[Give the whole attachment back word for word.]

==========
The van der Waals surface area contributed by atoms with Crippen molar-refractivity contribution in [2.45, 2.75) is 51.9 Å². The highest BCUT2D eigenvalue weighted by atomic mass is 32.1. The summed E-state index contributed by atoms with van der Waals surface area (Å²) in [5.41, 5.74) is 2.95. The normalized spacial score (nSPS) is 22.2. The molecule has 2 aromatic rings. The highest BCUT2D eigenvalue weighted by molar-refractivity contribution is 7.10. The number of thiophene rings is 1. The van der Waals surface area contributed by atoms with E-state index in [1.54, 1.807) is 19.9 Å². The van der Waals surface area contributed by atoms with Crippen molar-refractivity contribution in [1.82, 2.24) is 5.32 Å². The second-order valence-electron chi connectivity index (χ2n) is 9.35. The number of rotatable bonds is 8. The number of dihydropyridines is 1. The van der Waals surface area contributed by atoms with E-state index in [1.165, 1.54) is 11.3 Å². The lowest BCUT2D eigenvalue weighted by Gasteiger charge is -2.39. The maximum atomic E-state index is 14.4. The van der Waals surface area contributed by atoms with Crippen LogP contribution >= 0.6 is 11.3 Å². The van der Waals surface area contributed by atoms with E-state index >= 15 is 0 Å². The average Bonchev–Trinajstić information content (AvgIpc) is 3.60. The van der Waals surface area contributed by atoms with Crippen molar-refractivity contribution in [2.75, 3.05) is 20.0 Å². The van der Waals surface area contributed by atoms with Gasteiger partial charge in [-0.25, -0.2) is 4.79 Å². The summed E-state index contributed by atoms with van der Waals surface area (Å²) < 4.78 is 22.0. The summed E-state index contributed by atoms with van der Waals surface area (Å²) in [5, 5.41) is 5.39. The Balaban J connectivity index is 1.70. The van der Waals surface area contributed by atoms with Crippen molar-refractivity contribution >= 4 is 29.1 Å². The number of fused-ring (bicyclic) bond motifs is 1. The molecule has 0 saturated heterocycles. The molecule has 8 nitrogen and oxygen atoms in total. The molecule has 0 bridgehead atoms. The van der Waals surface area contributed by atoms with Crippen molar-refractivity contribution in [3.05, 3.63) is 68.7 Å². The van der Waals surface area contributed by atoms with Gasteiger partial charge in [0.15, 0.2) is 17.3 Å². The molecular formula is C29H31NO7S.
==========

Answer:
The van der Waals surface area contributed by atoms with Crippen molar-refractivity contribution in [2.45, 2.75) is 51.9 Å². The highest BCUT2D eigenvalue weighted by atomic mass is 32.1. The summed E-state index contributed by atoms with van der Waals surface area (Å²) in [5.41, 5.74) is 2.95. The normalized spacial score (nSPS) is 22.2. The molecule has 2 aromatic rings. The highest BCUT2D eigenvalue weighted by molar-refractivity contribution is 7.10. The number of thiophene rings is 1. The van der Waals surface area contributed by atoms with E-state index in [1.54, 1.807) is 19.9 Å². The van der Waals surface area contributed by atoms with Crippen molar-refractivity contribution in [1.82, 2.24) is 5.32 Å². The second-order valence-electron chi connectivity index (χ2n) is 9.35. The number of rotatable bonds is 8. The number of dihydropyridines is 1. The van der Waals surface area contributed by atoms with E-state index in [1.165, 1.54) is 11.3 Å². The lowest BCUT2D eigenvalue weighted by Gasteiger charge is -2.39. The maximum atomic E-state index is 14.4. The van der Waals surface area contributed by atoms with Crippen LogP contribution >= 0.6 is 11.3 Å². The van der Waals surface area contributed by atoms with E-state index >= 15 is 0 Å². The average Bonchev–Trinajstić information content (AvgIpc) is 3.60. The van der Waals surface area contributed by atoms with Crippen molar-refractivity contribution in [2.75, 3.05) is 20.0 Å². The van der Waals surface area contributed by atoms with Gasteiger partial charge in [-0.25, -0.2) is 4.79 Å². The summed E-state index contributed by atoms with van der Waals surface area (Å²) < 4.78 is 22.0. The summed E-state index contributed by atoms with van der Waals surface area (Å²) in [5, 5.41) is 5.39. The Balaban J connectivity index is 1.70. The van der Waals surface area contributed by atoms with Crippen molar-refractivity contribution >= 4 is 29.1 Å². The number of fused-ring (bicyclic) bond motifs is 1. The molecule has 0 saturated heterocycles. The molecule has 8 nitrogen and oxygen atoms in total. The molecule has 0 bridgehead atoms. The van der Waals surface area contributed by atoms with Crippen molar-refractivity contribution in [3.05, 3.63) is 68.7 Å². The van der Waals surface area contributed by atoms with Gasteiger partial charge in [0.15, 0.2) is 17.3 Å². The molecular formula is C29H31NO7S.